In his research with the tonoscope, Jenny noticed that when the vowels of the ancient internal languages of Hebrew and Sanskrit were pronounced, the sand took the shape of the written symbols for these vowels, while our modern languages, on the other hand, did not generate the same result. How is this possible? Did the ancient Hebrews and Indians know this? Is there something to the concept of "sacred language," which both of these are sometimes called? What qualities do these "sacred languages," among which Tibetan, Egyptian and Chinese are often numbered, possess? Do they have the power to influence and transform physical reality, to create things through their inherent power, or, to take a concrete example, through the recitation or singing of sacred texts, to heal a person who has gone "out of tune"?

Dragons - Monumentality

"...while I understand those who call for texture and detail, if only for orientation, quite a bit of my journey has involved uncovering the meaning of distance and scale in these spaces. Even now the I find the ambiguity of scale compelling. All of the complex forms are basically shadows, given volume by a combined of 3D math and stereoptic input. The fog simultaneously hides the extent of the forms while revealing the depth of the shapes."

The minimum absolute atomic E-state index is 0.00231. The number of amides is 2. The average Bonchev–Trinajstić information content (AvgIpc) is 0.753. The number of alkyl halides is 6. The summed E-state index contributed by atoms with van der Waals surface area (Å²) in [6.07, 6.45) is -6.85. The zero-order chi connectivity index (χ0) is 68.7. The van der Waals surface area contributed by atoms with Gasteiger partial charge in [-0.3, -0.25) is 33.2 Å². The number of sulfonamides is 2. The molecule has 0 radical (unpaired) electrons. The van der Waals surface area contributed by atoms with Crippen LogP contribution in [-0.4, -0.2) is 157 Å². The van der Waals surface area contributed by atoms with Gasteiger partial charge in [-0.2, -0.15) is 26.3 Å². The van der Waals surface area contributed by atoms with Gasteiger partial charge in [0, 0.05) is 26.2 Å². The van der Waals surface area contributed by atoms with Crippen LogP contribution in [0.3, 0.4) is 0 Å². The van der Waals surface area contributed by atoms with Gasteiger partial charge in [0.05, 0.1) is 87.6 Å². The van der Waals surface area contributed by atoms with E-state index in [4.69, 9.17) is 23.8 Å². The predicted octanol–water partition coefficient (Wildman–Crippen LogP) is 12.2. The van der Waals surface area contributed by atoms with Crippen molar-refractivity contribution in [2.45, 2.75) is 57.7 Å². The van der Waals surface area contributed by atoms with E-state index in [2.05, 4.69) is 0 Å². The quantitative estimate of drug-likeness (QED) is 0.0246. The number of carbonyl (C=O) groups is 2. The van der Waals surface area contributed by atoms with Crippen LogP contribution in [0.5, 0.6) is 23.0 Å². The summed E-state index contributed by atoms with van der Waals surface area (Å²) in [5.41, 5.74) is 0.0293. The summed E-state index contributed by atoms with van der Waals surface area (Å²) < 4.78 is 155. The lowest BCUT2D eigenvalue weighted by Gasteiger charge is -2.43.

Music

"Then the music changed, these drums coming in, like re were millions of them, ranked backed somehow beyond the walls, and weird waves of static riding in on that, falling back, riding in again, and womens's voices, crying like birds, and none of it natural, the voices doplering past like sirens on a highway, and the drums, when you listened, made up of little snipped bits of sound that weren't drums at all." William Gibson, Virtual Light

Knights of the Lambda Calculus: n.

A semi-mythical organization of wizardly LISP and Scheme hackers. The name refers to a mathematical formalism invented by Alonzo Church, with which LISP is intimately connected. There is no enrollment list and the criteria for induction are unclear, but one well-known LISPer has been known to give out buttons and, in general, the members know who they are...